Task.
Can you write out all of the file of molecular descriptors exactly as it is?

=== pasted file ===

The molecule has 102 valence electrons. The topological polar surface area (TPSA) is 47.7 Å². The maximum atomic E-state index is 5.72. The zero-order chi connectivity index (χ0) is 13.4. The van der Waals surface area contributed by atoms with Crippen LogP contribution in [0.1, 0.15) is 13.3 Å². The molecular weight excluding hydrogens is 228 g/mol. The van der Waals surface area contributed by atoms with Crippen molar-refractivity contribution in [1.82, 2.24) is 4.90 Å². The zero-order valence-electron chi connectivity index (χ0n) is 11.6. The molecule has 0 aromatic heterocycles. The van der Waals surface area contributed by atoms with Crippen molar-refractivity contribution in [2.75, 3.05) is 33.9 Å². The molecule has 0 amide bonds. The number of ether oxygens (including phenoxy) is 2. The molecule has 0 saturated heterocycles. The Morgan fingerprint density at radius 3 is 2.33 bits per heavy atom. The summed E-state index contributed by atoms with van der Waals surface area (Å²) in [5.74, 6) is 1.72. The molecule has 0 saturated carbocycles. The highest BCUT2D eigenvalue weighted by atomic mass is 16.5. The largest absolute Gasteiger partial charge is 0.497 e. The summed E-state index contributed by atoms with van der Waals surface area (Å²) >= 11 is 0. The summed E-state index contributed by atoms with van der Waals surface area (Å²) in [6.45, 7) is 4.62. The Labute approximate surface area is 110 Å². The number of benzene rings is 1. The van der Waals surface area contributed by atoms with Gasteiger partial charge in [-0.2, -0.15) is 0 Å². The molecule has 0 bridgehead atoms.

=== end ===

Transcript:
The molecule has 102 valence electrons. The topological polar surface area (TPSA) is 47.7 Å². The maximum atomic E-state index is 5.72. The zero-order chi connectivity index (χ0) is 13.4. The van der Waals surface area contributed by atoms with Crippen LogP contribution in [0.1, 0.15) is 13.3 Å². The molecular weight excluding hydrogens is 228 g/mol. The van der Waals surface area contributed by atoms with Crippen molar-refractivity contribution in [1.82, 2.24) is 4.90 Å². The zero-order valence-electron chi connectivity index (χ0n) is 11.6. The molecule has 0 aromatic heterocycles. The van der Waals surface area contributed by atoms with Crippen molar-refractivity contribution in [2.75, 3.05) is 33.9 Å². The molecule has 0 amide bonds. The number of ether oxygens (including phenoxy) is 2. The molecule has 0 saturated heterocycles. The Morgan fingerprint density at radius 3 is 2.33 bits per heavy atom. The summed E-state index contributed by atoms with van der Waals surface area (Å²) in [5.74, 6) is 1.72. The molecule has 0 saturated carbocycles. The highest BCUT2D eigenvalue weighted by atomic mass is 16.5. The largest absolute Gasteiger partial charge is 0.497 e. The summed E-state index contributed by atoms with van der Waals surface area (Å²) >= 11 is 0. The summed E-state index contributed by atoms with van der Waals surface area (Å²) in [6.45, 7) is 4.62. The Labute approximate surface area is 110 Å². The number of benzene rings is 1. The van der Waals surface area contributed by atoms with Gasteiger partial charge in [-0.2, -0.15) is 0 Å². The molecule has 0 bridgehead atoms.